So the financial alchemy from this split would increase the value of JPM by $28.4 billion!   Yay!  Right?  But wait a second.  JPM has 3.7 billion shares outstanding and it closed at $55 or so today.   That's a $200 billion market cap.   That's a nice 13% pop!    13%?  Yup.  Just 13%.  All that work, risk, hassle for a one-time 13% pop.

Oh, and don't forget, synergies from this integrated model is $6-7 billion according to JPM's 2014 Investor Day presentation.  This synergy can come from all over the place, not just between these two entities and the bank.  But since Asset Management probably gets a lot of assets from JPM the bank, a lot of it might be from there.

If a split makes these companies independent, then that $6-7 billion might go away. Yes, maybe not.  We don't know where those synergies are.  But let's say it goes away.  What is that $6-7 billion in net profit worth to shareholders?  Let's just use the lower 10x that JPM trades at.

That's a possible $60-70 billion decrease in value due to un-synergies!  

So yeah, you might be giving up $60-70 billion value (at a cheap 10x) for an instantly gratifying one-time gain of $28.4 billion today.   Is this really a good idea?  Hmm...

Splitting the Whole Investment Bank Itself
OK, so you may be wondering, wouldn't the bank itself be worth more without the investment bank?  Maybe.  But here, in the above scenario we are just ripping out the good businesses; Asset management and Advisory.

But yes, if the whole investment bank is holding down the valuation of JPM, we can look at it the other way.  Take away the whole investment bank and put a 12x multiple on the bank (and leave the investment bank at 10x,  12x is where Wells Fargo is trading).

Well, the banking businesses had net earnings of $11.8 billion.  I'm looking at Consumer and Community Banking and Commercial Banking.  If the multiple on that goes from 10x to 12x, that's an enhancement of $23.6 billion in total value, similar to the above splitting off of the high value pieces.

And the same argument about synergies may apply.

Oh yeah, it's not that simple.  There is a cost to being big and integrated (and diversified, stabler and more Gibraltar-like).  There is that extra capital for the bigger, more complex banks (how about lower taxes for entities that have to deal with unnecessarily complicated multiple regulators?!  Banks seem to have to play a game of Twister to keep everyone happy.  It's a miracle they are still in business!).

So here's a snip from the 2014 Investor Day:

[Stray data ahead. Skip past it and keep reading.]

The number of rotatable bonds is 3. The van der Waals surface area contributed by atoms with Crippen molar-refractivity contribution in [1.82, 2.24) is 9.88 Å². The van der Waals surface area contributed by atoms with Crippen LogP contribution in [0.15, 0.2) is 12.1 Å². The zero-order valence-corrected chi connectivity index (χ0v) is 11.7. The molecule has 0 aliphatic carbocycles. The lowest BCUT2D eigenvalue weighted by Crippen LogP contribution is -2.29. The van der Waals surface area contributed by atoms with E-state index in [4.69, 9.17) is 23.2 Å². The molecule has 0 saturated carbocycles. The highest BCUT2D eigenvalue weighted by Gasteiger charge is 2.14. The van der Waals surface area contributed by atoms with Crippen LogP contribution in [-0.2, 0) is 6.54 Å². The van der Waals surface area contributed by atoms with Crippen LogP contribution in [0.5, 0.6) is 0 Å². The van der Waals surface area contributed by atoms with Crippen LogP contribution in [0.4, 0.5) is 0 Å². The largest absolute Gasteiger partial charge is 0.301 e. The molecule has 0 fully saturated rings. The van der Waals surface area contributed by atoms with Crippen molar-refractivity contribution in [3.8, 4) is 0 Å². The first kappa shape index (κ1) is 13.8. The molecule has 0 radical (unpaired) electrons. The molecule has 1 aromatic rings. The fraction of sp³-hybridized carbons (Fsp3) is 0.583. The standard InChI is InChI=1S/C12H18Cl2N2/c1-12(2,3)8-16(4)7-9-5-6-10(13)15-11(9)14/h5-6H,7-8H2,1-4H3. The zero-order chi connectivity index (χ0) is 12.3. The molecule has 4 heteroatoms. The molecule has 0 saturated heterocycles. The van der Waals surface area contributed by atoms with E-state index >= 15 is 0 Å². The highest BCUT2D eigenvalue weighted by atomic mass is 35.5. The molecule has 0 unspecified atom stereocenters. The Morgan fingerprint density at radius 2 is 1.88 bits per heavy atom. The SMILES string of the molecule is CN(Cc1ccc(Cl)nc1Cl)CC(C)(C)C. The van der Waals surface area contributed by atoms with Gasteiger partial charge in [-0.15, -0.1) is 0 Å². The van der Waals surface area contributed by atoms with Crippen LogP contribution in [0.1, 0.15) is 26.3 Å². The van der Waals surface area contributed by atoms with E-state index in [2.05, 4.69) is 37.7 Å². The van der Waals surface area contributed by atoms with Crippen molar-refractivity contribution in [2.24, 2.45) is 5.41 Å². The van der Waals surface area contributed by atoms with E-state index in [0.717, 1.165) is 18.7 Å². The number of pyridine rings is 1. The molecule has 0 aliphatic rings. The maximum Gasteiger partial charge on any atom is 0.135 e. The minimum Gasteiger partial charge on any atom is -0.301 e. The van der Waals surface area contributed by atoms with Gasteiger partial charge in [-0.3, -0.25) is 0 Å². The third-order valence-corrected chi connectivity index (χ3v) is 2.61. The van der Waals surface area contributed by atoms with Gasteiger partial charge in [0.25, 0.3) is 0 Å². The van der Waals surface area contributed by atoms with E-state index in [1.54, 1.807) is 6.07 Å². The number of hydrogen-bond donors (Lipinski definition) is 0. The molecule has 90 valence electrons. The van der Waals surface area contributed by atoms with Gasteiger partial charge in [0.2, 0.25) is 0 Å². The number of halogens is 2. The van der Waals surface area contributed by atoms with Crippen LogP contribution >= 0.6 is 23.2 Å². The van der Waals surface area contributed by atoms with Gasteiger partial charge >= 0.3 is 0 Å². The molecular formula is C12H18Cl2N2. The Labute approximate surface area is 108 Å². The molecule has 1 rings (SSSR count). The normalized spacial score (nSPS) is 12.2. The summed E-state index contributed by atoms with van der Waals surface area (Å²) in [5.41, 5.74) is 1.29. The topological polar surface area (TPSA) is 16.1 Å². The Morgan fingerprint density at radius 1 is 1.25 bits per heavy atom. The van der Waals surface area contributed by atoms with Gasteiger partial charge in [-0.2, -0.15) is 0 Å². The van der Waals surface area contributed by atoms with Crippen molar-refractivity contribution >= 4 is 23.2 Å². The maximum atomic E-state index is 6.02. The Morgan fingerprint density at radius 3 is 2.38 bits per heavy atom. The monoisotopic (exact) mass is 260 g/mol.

The net income contribution assumes 50% overhead ratio and 38% tax rate.  Cost of equity is 12% based on some CAPM model they used (5-year average).

But check it out.  They only need $3 - 6 billion in gross synergies to be SVA positive (Shareholder value added) on incremental capital requirement.   By the way, that equates to $1-2 billion in additional net income.

So looking at the G-SIB requirement of 2.5% (JPM falls under the 2.5% bucket), let's see how much additional capital they need to hold.  Risk-weighted assets at year-end was $1.6 trillion.   2.5% of that is $40 billion.    So JPM needs to hold $40 billion more in equity capital than others, just because they are big, sturdy, safe, diversified and rock-solid.

Assuming a 12% cost of equity capital, JPM needs to earn at least $4.8 billion in incremental net profits to justify being a Systemically Stable Important bank (remember, they were a stabilizing force during the crisis; how about negative capital requirement for that?!).  As shown above, the synergistic effects of the current integrated model is $6-7 billion.   So already, they are earning enough to more than offset that added capital requirements for their current model.

And from there, if further capital is required, as it says in the above slide, they only need another $3-6 billion (in gross synergies), or $1-2 billion on a net income equivalent basis.

But you will notice that they already earn $6 - 7 billion extra from the current model versus the $4.8 billion needed to make up for the 2.5% G-SIB, so they are already earning enough to make up for another 50-100 bps in capital.

I'm sure, though, that JPM will keep refining pricing and products so that they will more than make up for further capital requirements.

OK, so this was quick and crude so you can nitpick this and that.  I know there are other businesses within JPM that earn high ROE's, but I don't know about tearing them apart and then slapping high multiples on them.  If you do that, then you have this huge corporate piece left over.

For me, the idea of a spin-off or split to enhance value was mostly about splitting off the asset management business.  That's where the multiples differential seems to be the highest.  And the advisory business too.

But ripping the whole investment bank away probably wouldn't change the value much as Goldman Sachs, Morgan Stanley and others are not valued any higher than JPM.  It might make the lone bank trade higher (12x vs. 10x), though.  Plus, the fact that the two independent pieces would not be able to smooth each other out would suggest higher earnings volatility, lower balance sheet stability and lower credit rating, so it might be value destructive.

But I don't know.

What I do know, though, is that it seems like:
  1. Splitting up JPM might enhance value on a one-time basis, but the loss in synergies might lose more value in the end.